Thankfully Thankful

imageI recently wrote about the impossibility of slowing time and getting a re-do of all the moments missed while trying to calm the noise in my head and the constant cycle of mental reminders that make up a day in the life of someone with ADHD. While all the chaos can never be contained, it is definitely important to make an effort to do so.

One thing I know about myself is that I really don’t know how to relax. Even when I appear to be doing absolutely nothing on the outside, my insides are still running a mile a minute. The thing I wish to relax from most is the constant noise in my head. The steady pounding of thoughts so strong it feels like I can feel them traipsing across my temples. Sometimes when I am lucky I can hyperfocus on what I’m writing and for a little while at least only have ONE set of thoughts running through my head. But that is rare. Most of the time it’s a carnival fun house in my brain and I can’t decide whether to laugh or if the mirrors and clowns are scaring the bejesus out of me.

Every so often, as I did the other day, I have to remind myself that I’m not living in the moment. I have to force myself to take a step back and just look. I have to be reminded that life is fleeting and moments, once they are gone, are gone forever. January first, I started a thankfulness jar. Every week, A- and I write down something that we are grateful for or something that happened during the week that was good, and drop it in the jar. We’ll take them out on New Year’s Eve and read over them, remembering the good that was had in the year that will be passing. I’m pretty sure A- thinks the idea is lame, but she would never say so. One of the reasons I wanted to do this was to help her with seeing good in things, even when her depression was eating away at her. There are moments of good and moments of happiness in each and every day just as there are moments of bad and moments when we are disappointed or annoyed. At the end of the day we tend to focus on those bad moments, letting them determine what kind of day we had. I want to focus on the good things, the happy things, and let those rule my perceptions. Sometimes A- forgets to put something in the jar, but mostly she is a good sport and I can’t wait to see what all we remember about this year.

This morning I’m sitting here thinking about the week past, and readying myself for a new one. I am thinking about the things I have to be grateful for. Most weekends fly by with me barely noticing. There are always things to do like laundry or cleaning or tasks I haven’t finished. And there is the guilt. I waste a lot of time on guilt. This weekend, when I got off work on Saturday, I went home to a fairly clean house (which was awesome!) and one of A’s cousins came over with her friend and had dinner and played games. Her cousin will be leaving for the summer, so it was good to be able to spend time with her before she left, and we laughed. A Lot. That is what life is all about. It isn’t about the stress and the worrying. It’s about spending time with people we care about and really being in that moment. It’s remembering to stop and enjoy ourselves and give ourselves a break from the guilt and the worry and the to-do list. Sunday I was able to go a ball game with my sister, A- and A-‘s friend. Again, we laughed way too much and had a good day. And again I let myself be in that moment and enjoy it. I wasn’t sitting there thinking about the laundry, or the yard work or the floors that needed sweeping back home. It was my day off, it was a gorgeous day and I was with people I cared about. That was what mattered.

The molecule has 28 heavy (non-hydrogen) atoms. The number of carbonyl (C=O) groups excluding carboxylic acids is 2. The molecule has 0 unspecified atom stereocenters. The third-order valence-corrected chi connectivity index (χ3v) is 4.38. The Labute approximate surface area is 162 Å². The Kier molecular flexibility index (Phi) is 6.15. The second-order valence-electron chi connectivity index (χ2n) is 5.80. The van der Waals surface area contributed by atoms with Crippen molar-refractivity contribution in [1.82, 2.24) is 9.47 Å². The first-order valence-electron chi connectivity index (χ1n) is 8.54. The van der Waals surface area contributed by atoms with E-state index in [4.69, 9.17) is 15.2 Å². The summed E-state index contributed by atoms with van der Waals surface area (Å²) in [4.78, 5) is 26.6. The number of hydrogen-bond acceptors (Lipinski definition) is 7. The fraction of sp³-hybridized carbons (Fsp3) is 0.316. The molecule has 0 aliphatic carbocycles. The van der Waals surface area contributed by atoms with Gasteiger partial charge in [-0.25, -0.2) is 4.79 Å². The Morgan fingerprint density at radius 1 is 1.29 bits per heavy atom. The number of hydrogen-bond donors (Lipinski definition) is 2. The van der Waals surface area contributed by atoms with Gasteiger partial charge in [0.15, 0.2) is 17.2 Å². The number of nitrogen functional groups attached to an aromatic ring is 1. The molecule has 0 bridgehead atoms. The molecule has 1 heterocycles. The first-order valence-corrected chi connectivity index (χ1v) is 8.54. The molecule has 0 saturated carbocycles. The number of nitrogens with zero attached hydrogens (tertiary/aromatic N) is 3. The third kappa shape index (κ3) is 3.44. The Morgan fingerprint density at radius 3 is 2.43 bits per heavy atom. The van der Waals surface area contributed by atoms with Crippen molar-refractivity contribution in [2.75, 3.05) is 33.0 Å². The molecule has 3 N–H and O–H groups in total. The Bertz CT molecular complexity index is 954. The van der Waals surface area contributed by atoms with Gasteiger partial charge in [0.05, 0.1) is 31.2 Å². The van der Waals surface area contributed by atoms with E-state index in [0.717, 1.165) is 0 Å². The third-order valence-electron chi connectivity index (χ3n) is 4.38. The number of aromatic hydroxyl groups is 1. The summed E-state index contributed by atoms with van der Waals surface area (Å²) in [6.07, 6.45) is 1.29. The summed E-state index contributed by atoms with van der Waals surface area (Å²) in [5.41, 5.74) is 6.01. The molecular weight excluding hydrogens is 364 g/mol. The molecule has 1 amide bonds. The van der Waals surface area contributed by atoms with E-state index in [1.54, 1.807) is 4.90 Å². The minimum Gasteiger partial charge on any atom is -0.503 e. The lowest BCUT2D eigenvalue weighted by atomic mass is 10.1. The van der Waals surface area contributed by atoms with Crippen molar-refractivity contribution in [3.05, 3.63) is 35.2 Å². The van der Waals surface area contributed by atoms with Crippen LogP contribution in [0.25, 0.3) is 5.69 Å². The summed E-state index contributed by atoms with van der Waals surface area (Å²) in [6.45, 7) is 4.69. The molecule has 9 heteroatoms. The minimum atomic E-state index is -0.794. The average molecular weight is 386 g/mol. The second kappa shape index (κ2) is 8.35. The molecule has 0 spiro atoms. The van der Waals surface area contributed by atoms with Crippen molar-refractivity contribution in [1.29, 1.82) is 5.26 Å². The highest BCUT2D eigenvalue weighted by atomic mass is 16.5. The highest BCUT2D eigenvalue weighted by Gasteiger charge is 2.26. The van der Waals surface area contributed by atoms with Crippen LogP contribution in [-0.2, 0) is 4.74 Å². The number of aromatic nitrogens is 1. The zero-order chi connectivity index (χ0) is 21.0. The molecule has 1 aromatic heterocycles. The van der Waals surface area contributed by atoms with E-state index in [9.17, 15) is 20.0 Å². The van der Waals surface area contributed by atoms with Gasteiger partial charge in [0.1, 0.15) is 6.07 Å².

One of the best things that happened last week was actually a message that someone sent me to pass on to A-. It doesn’t happen often that I can see something that instantly reduces me to tears, but this message did. I am so very grateful to have people in my life that care about A- and me. Especially A-. She so needs to know that people care about her, and that she is an amazing, wonderful human being and is worthy of people’s love. This person is always there for her. She knows this on some level. She trusts that, but he felt that maybe he’d never really told her, and he didn’t want her to have any doubts as to how much he cared about her, or that no matter what happened in her life, or what mistakes she might make, that he was a constant, that he would always be there. She’s been let down before by people who should have loved her but abandoned her. It’s hard for her to trust that she can’t lose someone who truly loves her. The timing of this message was perfect, as it was something she definitely needed to hear this week. And I was grateful that he took the time to let her know. She probably won’t tell him how much the message meant, but I know. I watched her tears as she read it. I watched as she smiled a small smile and knew that he didn’t have to send that to her, but she knew he meant every word. I watched her struggle to accept the idea that she was worthy of having someone care that much. And I was grateful.

So today, as I groan because it’s Monday, and I think of all the things I have to do this week, I also remember to be thankful for the week that just passed. I had some less than perfect moments, but I had some pretty great moments too. There is no such thing as perfect. But I can embrace the good and the bad in every day, take what I need from each one and move on. So let the week begin – I’m ready for what it may bring, and if I’m lucky I just might learn a thing or two.

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